let’s take these one at a time:
This really depends on your audio interface. For playing guitar amp sims live, the problem is bigger than for your average MIDI keyboardist, because you essentially have double the latency (from your guitar into the box, then back to the analog world after processing) - what we call “round-trip-latency”. This is why for amp sims “in the box”, only the fastest interfaces are really satisfactory. So we’re talking RME Babyface, Zoom UAC 2 or maybe the new Focusrite Clarett series. I can vouch for the Babyface and the Zoom, since I own both - with both of them, you can get to decent latencies for live use.
I own the X3 Live myself, and I’d not recommend to use it as an interface to play amp simulations live - it’s just not built for this; the round-trip-latency is just too long (as you’ve discovered yourself). The intended purpose of the X3 audio interface is just to record either the clean guitar (for re-amping) or the processed signal in your DAW, while listening directly to the signal from the X3. In this scenario, latency is not an issue, so the X3 isn’t optimized for best round-trip-latency.
Yes, there is a certain amount of complexity involved, but if I compare my current setup (laptop + audio interface + just two pedals to step through song states) to a “classic” guitar setup (tube amp + pedalboard), the complexity is not so much worse; and no tubes to blow up! Plus, it’s relatively easy to carry a spare for your laptop (no need for a super-high-end machine just for amp sims), compared to carrying a second tube amp (or even a second Helix).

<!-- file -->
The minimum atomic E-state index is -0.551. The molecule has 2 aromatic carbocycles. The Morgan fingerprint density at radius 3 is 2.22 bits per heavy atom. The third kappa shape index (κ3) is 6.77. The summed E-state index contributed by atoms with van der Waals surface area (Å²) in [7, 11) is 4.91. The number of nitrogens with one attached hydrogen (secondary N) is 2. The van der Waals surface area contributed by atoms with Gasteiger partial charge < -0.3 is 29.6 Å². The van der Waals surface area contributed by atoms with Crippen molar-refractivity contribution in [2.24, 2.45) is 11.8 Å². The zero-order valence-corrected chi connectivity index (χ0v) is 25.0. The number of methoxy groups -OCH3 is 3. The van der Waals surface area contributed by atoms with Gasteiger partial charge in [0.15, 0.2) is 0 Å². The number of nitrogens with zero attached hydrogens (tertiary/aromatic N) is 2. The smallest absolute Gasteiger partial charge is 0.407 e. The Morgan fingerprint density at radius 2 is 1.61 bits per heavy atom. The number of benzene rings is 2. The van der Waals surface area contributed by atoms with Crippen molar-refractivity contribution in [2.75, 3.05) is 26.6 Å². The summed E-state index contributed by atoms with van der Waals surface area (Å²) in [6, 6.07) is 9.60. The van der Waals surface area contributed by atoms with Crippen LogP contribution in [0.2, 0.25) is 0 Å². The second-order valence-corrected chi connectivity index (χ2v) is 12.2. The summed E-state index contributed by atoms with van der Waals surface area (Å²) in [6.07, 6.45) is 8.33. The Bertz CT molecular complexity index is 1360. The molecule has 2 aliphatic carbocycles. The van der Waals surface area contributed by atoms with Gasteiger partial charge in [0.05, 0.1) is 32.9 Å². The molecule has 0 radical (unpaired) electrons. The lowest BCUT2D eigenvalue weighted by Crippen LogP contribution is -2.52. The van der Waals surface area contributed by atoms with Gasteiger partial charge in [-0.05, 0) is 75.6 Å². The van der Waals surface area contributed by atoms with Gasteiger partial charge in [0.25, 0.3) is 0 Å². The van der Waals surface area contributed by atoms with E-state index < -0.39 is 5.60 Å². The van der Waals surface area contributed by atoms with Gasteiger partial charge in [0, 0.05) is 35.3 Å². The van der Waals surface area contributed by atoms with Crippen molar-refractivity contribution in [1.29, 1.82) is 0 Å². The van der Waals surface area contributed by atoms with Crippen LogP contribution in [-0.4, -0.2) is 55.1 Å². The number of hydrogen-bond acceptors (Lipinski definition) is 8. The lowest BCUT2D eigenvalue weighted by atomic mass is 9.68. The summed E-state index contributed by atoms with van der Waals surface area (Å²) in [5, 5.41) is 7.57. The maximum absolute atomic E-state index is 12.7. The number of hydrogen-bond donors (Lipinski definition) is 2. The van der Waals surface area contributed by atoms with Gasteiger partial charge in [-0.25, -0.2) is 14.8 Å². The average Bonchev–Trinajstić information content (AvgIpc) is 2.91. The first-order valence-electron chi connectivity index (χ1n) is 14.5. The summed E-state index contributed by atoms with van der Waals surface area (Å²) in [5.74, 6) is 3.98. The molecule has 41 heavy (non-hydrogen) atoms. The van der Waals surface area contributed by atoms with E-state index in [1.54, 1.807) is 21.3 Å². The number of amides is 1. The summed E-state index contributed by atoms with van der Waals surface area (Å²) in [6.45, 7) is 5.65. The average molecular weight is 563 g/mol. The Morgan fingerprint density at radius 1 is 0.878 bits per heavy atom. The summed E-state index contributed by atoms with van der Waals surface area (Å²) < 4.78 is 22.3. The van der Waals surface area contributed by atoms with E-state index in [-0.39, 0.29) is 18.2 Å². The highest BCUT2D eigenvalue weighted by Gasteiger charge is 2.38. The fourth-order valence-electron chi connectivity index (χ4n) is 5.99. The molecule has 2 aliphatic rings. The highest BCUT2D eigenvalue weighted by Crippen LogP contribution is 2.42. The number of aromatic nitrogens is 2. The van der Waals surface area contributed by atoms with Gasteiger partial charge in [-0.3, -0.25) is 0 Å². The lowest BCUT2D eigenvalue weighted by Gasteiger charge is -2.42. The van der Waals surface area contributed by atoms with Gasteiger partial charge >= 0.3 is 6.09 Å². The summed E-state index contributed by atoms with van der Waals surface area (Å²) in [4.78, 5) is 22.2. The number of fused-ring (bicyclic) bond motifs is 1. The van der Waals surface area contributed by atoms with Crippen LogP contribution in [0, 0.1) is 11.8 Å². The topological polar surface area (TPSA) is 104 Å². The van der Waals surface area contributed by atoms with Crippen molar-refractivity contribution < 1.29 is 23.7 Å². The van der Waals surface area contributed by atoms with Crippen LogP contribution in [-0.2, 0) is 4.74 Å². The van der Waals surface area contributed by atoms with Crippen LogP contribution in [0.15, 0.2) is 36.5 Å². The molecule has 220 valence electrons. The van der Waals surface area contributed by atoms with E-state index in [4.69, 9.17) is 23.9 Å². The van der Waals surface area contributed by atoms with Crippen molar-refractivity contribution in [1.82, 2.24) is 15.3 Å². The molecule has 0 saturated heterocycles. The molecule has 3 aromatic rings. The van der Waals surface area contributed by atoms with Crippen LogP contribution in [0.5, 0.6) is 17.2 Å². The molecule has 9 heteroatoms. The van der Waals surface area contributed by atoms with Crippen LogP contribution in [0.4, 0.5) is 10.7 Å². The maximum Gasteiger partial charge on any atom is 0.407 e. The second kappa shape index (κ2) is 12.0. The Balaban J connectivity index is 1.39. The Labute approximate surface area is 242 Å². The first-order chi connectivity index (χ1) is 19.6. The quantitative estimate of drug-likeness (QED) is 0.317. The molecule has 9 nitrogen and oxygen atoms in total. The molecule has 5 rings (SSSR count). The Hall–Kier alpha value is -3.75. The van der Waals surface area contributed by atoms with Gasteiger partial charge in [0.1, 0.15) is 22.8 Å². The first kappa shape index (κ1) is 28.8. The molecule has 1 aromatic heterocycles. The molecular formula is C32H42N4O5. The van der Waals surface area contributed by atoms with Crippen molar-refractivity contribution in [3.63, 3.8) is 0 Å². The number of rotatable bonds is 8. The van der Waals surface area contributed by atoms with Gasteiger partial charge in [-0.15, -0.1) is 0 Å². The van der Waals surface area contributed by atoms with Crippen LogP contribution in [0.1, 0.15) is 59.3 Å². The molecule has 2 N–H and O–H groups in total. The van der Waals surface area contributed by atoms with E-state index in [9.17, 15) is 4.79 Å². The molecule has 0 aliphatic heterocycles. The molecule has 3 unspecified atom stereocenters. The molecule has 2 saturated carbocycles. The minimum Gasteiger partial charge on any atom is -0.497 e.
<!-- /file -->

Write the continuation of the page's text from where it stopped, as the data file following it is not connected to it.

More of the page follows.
But I’ll admit: if you’re “just” a guitar player with no fancy keyboard setups - and you’re happy with the Helix sounds - it’s probably the simplest setup: just drop a hardware Helix, connect two cables plus power, and rock on…
You can eliminate quite a bit of the complexity by packing most of what you need (audio interface, barebone computer, all the funny power adapters and everything) into a rack, and just connect a small screen - but you’ll still need some kind of a pedalboard to control the whole shebang, so you’ll admittedly never get to the simplicity of just one Helix on the ground before you.
If the worship guy was talking about Mainstage and you’re wondering what the Windows equivalent is: THAT IS CANTABILE (and it’s more than Mainstage could even dream of being )
Cantabile will allow you to build configurations for every song in your repertoire that combine your Helix plug-in with any number of other plugins you’d want to put before or after your Helix, so you can have a super-complex processing chain beyond everything that Helix can do (although Helix is already pretty complex).
Next, Cantabile will allow you to create individual states (“snapshots”) within your song, so you can have different sounds for intro, verse, chorus, solo etc. Each of these can be a completely different preset of your Helix, plus different settings for all the other effects in your setup. Now, when you play a song, you simply load the song file into Cantabile and use just one foot pedal to step from verse to chorus, to solo, to next verse, etc.
Taking this further, Cantabile allows you to set up setlists of your songs for a show in advance - now you can not only step through a single song, but a whole show with one pedal (well, maybe you’ll want three: two to navigate your set list - you may want to change the sequence now and then - and one to step through a song; but that’s still a pretty lean and mean setup).
So, Cantabile is the ideal tool if you want to have the right preset at the right time in your show. In fact, you might even get some value out of using Cantabile just to remote-control the presets of a hardware Helix and manage your songs and setlists in Cantabile (although Cantabile might get bored with that simple task… )
So, in a nutshell:
- if you want to use Helix Native and Cantabile in a live (or rehearsal) situation, you’ll want to invest in a decent audio interface with a short round-trip-latency.
- the complexity can be reduced somewhat, but the simplest setup is still just dropping a pedalboard unit like the POD x3 or the hardware Helix on your stage and get rocking. So if you like the sound of the Helix, and you don’t need to add any additional processing, it might be better from a complexity standpoint to just shell out the money for the hardware Helix
- Regarding you “presets” scenario, Cantabile can do all that and more.